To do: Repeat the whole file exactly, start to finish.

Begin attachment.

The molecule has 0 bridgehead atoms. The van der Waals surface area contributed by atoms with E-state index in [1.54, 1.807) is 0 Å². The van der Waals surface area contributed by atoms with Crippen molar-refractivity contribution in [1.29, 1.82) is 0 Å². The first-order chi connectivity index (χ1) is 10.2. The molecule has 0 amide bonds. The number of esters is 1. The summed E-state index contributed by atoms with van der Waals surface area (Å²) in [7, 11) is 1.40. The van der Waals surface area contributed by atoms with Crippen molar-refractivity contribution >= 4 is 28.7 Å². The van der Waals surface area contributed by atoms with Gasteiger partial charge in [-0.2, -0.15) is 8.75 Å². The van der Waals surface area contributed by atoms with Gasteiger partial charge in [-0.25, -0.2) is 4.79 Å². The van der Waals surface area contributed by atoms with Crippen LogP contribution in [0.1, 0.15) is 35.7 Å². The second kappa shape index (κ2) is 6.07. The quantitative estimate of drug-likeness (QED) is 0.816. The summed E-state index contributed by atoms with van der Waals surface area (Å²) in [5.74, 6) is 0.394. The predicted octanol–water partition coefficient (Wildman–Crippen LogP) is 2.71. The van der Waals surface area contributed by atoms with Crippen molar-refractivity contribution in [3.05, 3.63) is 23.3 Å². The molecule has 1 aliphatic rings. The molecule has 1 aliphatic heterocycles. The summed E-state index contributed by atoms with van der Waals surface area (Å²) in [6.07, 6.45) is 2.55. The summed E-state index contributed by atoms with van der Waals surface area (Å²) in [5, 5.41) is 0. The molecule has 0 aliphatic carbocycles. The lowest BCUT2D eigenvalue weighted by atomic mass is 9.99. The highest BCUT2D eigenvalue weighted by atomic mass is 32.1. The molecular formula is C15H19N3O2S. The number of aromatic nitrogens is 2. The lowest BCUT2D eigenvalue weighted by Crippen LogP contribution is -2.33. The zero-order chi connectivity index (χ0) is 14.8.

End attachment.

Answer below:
The molecule has 0 bridgehead atoms. The van der Waals surface area contributed by atoms with E-state index in [1.54, 1.807) is 0 Å². The van der Waals surface area contributed by atoms with Crippen molar-refractivity contribution in [1.29, 1.82) is 0 Å². The first-order chi connectivity index (χ1) is 10.2. The molecule has 0 amide bonds. The number of esters is 1. The summed E-state index contributed by atoms with van der Waals surface area (Å²) in [7, 11) is 1.40. The van der Waals surface area contributed by atoms with Crippen molar-refractivity contribution >= 4 is 28.7 Å². The van der Waals surface area contributed by atoms with Gasteiger partial charge in [-0.2, -0.15) is 8.75 Å². The van der Waals surface area contributed by atoms with Gasteiger partial charge in [-0.25, -0.2) is 4.79 Å². The van der Waals surface area contributed by atoms with Crippen LogP contribution in [0.1, 0.15) is 35.7 Å². The second kappa shape index (κ2) is 6.07. The quantitative estimate of drug-likeness (QED) is 0.816. The summed E-state index contributed by atoms with van der Waals surface area (Å²) in [5.74, 6) is 0.394. The predicted octanol–water partition coefficient (Wildman–Crippen LogP) is 2.71. The van der Waals surface area contributed by atoms with Crippen molar-refractivity contribution in [3.05, 3.63) is 23.3 Å². The molecule has 1 aliphatic rings. The molecule has 1 aliphatic heterocycles. The summed E-state index contributed by atoms with van der Waals surface area (Å²) in [6.07, 6.45) is 2.55. The summed E-state index contributed by atoms with van der Waals surface area (Å²) in [5, 5.41) is 0. The molecule has 0 aliphatic carbocycles. The lowest BCUT2D eigenvalue weighted by atomic mass is 9.99. The highest BCUT2D eigenvalue weighted by atomic mass is 32.1. The molecular formula is C15H19N3O2S. The number of aromatic nitrogens is 2. The lowest BCUT2D eigenvalue weighted by Crippen LogP contribution is -2.33. The zero-order chi connectivity index (χ0) is 14.8.